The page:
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Mamm Genome. 2015 Jun;26(5-6):210-21. doi: 10.1007/s00335-015-9568-9. Epub 2015 May 12.

Genomic regulation of senescence and innate immunity signaling in the retinal pigment epithelium.

Author information

1
Department of Ophthalmology, University of Tennessee Health Science Center, Memphis, TN, 38163, USA, echaum@uthsc.edu.

Abstract

The tumor suppressor p53 is a major regulator of genes important for cell cycle arrest, senescence, apoptosis, and innate immunity, and has recently been implicated in retinal aging. In this study we sought to identify the genetic networks that regulate p53 function in the retina using quantitative trait locus (QTL) analysis. First we examined age-associated changes in the activation and expression levels of p53; known p53 target proteins and markers of innate immune system activation in primary retinal pigment epithelial (RPE) cells that were harvested from young and aged human donors. We observed increased expression of p53, activated caspase-1, CDKN1A, CDKN2A (p16INK4a), TLR4, and IFNα in aged primary RPE cell lines. We used the Hamilton Eye Institute (HEI) retinal dataset ( www.genenetwork.org ) to identify genomic loci that modulate expression of genes in the p53 pathway in recombinant inbred BXD mouse strains using a QTL systems biology-based approach. We identified a significant trans-QTL on chromosome 1 (region 172-177 Mb) that regulates the expression of Cdkn1a. Many of the genes in this QTL locus are involved in innate immune responses, including Fc receptors, interferon-inducible family genes, and formin 2. Importantly, we found an age-related increase in FCGR3A and FMN2 and a decrease in IFI16 levels in RPE cultures. There is a complex multigenic innate immunity locus that controls expression of genes in the p53 pathway in the RPE, which may play an important role in modulating age-related changes in the retina.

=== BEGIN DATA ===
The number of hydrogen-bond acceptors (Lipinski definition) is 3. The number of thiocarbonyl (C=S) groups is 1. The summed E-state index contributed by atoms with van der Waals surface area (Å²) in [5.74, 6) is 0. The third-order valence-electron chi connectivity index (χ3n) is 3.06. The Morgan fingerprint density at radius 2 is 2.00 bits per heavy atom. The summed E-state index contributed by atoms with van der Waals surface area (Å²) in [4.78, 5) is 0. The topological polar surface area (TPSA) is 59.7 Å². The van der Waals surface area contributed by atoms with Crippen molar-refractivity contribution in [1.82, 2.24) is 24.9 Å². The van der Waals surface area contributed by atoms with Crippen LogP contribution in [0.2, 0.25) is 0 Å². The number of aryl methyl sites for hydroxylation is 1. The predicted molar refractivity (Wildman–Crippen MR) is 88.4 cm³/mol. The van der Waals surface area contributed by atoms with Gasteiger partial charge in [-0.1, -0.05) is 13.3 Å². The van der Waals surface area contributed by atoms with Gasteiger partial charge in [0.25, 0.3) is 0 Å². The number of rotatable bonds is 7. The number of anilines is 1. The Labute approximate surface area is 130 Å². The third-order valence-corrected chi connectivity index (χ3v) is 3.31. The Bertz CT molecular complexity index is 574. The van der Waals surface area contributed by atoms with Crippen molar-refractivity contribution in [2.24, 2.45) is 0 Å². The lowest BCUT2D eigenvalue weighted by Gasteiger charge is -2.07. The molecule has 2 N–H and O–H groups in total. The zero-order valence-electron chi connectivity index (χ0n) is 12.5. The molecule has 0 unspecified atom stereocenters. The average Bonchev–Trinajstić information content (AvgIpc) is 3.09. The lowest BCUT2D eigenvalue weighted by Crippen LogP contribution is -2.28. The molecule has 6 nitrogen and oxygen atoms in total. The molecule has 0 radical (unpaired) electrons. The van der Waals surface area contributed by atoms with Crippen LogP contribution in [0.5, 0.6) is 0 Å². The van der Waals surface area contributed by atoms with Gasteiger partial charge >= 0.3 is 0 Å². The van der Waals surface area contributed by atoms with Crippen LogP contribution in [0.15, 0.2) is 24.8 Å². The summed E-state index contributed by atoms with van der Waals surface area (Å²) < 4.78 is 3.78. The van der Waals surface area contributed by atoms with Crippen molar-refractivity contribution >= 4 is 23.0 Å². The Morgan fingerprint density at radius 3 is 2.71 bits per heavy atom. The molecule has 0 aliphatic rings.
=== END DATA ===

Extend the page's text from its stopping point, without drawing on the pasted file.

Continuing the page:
PMID:
25963977
PMCID:
PMC4450138
DOI:
10.1007/s00335-015-9568-9
[Indexed for MEDLINE]
Free PMC Article
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